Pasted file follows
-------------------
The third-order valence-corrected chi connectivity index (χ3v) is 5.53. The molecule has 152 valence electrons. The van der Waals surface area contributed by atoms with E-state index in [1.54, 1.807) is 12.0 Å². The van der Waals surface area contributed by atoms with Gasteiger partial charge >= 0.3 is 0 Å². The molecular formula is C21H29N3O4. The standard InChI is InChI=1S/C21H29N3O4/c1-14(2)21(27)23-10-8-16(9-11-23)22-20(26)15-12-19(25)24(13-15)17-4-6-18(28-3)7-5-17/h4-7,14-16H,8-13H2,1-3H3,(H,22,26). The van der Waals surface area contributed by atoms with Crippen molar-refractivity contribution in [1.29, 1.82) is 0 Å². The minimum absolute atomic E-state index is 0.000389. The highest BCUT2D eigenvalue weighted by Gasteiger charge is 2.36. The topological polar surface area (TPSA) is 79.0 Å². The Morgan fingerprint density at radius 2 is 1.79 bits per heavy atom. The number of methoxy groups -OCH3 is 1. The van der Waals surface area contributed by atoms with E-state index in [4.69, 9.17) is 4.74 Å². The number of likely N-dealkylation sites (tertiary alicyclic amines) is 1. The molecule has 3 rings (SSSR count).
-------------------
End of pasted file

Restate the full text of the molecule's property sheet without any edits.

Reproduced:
The third-order valence-corrected chi connectivity index (χ3v) is 5.53. The molecule has 152 valence electrons. The van der Waals surface area contributed by atoms with E-state index in [1.54, 1.807) is 12.0 Å². The van der Waals surface area contributed by atoms with Gasteiger partial charge >= 0.3 is 0 Å². The molecular formula is C21H29N3O4. The standard InChI is InChI=1S/C21H29N3O4/c1-14(2)21(27)23-10-8-16(9-11-23)22-20(26)15-12-19(25)24(13-15)17-4-6-18(28-3)7-5-17/h4-7,14-16H,8-13H2,1-3H3,(H,22,26). The van der Waals surface area contributed by atoms with Crippen molar-refractivity contribution in [1.29, 1.82) is 0 Å². The minimum absolute atomic E-state index is 0.000389. The highest BCUT2D eigenvalue weighted by Gasteiger charge is 2.36. The topological polar surface area (TPSA) is 79.0 Å². The Morgan fingerprint density at radius 2 is 1.79 bits per heavy atom. The number of methoxy groups -OCH3 is 1. The van der Waals surface area contributed by atoms with E-state index in [4.69, 9.17) is 4.74 Å². The number of likely N-dealkylation sites (tertiary alicyclic amines) is 1. The molecule has 3 rings (SSSR count).